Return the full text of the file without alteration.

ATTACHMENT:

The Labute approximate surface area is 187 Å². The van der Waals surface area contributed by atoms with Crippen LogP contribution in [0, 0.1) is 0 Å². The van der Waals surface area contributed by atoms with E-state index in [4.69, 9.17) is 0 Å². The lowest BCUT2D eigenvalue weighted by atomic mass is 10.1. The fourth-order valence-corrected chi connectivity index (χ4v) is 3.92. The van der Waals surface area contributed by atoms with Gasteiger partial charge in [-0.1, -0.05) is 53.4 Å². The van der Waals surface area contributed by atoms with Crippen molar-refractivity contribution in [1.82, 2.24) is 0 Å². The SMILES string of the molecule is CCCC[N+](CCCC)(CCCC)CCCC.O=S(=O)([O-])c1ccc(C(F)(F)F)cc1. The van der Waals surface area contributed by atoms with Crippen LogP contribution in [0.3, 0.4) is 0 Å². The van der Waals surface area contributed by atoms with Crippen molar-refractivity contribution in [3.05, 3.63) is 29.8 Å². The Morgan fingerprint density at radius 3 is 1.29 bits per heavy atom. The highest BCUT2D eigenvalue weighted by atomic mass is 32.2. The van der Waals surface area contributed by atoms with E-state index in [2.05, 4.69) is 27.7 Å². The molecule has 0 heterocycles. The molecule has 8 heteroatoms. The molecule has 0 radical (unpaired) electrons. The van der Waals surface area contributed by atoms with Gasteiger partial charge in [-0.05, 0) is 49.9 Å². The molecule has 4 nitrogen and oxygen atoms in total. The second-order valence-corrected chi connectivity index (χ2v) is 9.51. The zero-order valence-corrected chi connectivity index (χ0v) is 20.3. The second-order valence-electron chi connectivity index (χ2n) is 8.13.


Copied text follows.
The Labute approximate surface area is 187 Å². The van der Waals surface area contributed by atoms with Crippen LogP contribution in [0, 0.1) is 0 Å². The van der Waals surface area contributed by atoms with E-state index in [4.69, 9.17) is 0 Å². The lowest BCUT2D eigenvalue weighted by atomic mass is 10.1. The fourth-order valence-corrected chi connectivity index (χ4v) is 3.92. The van der Waals surface area contributed by atoms with Gasteiger partial charge in [-0.1, -0.05) is 53.4 Å². The van der Waals surface area contributed by atoms with Crippen molar-refractivity contribution in [1.82, 2.24) is 0 Å². The SMILES string of the molecule is CCCC[N+](CCCC)(CCCC)CCCC.O=S(=O)([O-])c1ccc(C(F)(F)F)cc1. The van der Waals surface area contributed by atoms with Crippen LogP contribution in [0.3, 0.4) is 0 Å². The van der Waals surface area contributed by atoms with Crippen molar-refractivity contribution in [3.05, 3.63) is 29.8 Å². The Morgan fingerprint density at radius 3 is 1.29 bits per heavy atom. The highest BCUT2D eigenvalue weighted by atomic mass is 32.2. The van der Waals surface area contributed by atoms with E-state index in [2.05, 4.69) is 27.7 Å². The molecule has 0 heterocycles. The molecule has 8 heteroatoms. The molecule has 0 radical (unpaired) electrons. The van der Waals surface area contributed by atoms with Gasteiger partial charge in [-0.05, 0) is 49.9 Å². The molecule has 4 nitrogen and oxygen atoms in total. The second-order valence-corrected chi connectivity index (χ2v) is 9.51. The zero-order valence-corrected chi connectivity index (χ0v) is 20.3. The second-order valence-electron chi connectivity index (χ2n) is 8.13.